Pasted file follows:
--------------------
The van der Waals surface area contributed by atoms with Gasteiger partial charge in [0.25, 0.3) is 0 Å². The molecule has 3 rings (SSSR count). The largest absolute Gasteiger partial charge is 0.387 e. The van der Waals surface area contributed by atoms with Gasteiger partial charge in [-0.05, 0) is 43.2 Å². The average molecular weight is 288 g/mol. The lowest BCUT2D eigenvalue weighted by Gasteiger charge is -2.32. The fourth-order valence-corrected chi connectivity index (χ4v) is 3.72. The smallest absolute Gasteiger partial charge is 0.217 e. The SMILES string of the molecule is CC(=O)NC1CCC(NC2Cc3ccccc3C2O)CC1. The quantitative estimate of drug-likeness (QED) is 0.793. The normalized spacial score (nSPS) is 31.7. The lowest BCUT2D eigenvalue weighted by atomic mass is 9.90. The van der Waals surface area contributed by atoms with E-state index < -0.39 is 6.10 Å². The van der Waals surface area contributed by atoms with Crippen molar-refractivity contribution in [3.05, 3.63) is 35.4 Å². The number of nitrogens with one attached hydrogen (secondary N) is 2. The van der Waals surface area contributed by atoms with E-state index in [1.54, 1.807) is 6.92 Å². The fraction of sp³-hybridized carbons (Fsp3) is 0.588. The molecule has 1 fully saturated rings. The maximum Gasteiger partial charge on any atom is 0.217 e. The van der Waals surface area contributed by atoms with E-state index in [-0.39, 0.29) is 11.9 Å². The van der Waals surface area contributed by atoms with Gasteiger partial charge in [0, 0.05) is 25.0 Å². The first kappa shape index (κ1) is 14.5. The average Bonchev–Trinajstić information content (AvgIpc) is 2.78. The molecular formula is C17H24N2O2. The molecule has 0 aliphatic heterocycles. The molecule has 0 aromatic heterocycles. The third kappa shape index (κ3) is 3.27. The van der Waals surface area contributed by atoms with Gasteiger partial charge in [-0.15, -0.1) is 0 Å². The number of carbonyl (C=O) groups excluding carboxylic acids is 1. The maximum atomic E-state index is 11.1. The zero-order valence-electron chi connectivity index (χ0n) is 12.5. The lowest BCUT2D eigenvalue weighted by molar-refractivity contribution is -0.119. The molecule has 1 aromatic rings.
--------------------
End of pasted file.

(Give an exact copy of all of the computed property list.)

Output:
The van der Waals surface area contributed by atoms with Gasteiger partial charge in [0.25, 0.3) is 0 Å². The molecule has 3 rings (SSSR count). The largest absolute Gasteiger partial charge is 0.387 e. The van der Waals surface area contributed by atoms with Gasteiger partial charge in [-0.05, 0) is 43.2 Å². The average molecular weight is 288 g/mol. The lowest BCUT2D eigenvalue weighted by Gasteiger charge is -2.32. The fourth-order valence-corrected chi connectivity index (χ4v) is 3.72. The smallest absolute Gasteiger partial charge is 0.217 e. The SMILES string of the molecule is CC(=O)NC1CCC(NC2Cc3ccccc3C2O)CC1. The quantitative estimate of drug-likeness (QED) is 0.793. The normalized spacial score (nSPS) is 31.7. The lowest BCUT2D eigenvalue weighted by atomic mass is 9.90. The van der Waals surface area contributed by atoms with E-state index < -0.39 is 6.10 Å². The van der Waals surface area contributed by atoms with Crippen molar-refractivity contribution in [3.05, 3.63) is 35.4 Å². The number of nitrogens with one attached hydrogen (secondary N) is 2. The van der Waals surface area contributed by atoms with E-state index in [1.54, 1.807) is 6.92 Å². The fraction of sp³-hybridized carbons (Fsp3) is 0.588. The molecule has 1 fully saturated rings. The maximum Gasteiger partial charge on any atom is 0.217 e. The van der Waals surface area contributed by atoms with E-state index in [-0.39, 0.29) is 11.9 Å². The van der Waals surface area contributed by atoms with Gasteiger partial charge in [0, 0.05) is 25.0 Å². The first kappa shape index (κ1) is 14.5. The average Bonchev–Trinajstić information content (AvgIpc) is 2.78. The molecular formula is C17H24N2O2. The molecule has 0 aliphatic heterocycles. The molecule has 0 aromatic heterocycles. The third kappa shape index (κ3) is 3.27. The van der Waals surface area contributed by atoms with Gasteiger partial charge in [-0.15, -0.1) is 0 Å². The number of carbonyl (C=O) groups excluding carboxylic acids is 1. The maximum atomic E-state index is 11.1. The zero-order valence-electron chi connectivity index (χ0n) is 12.5. The lowest BCUT2D eigenvalue weighted by molar-refractivity contribution is -0.119. The molecule has 1 aromatic rings.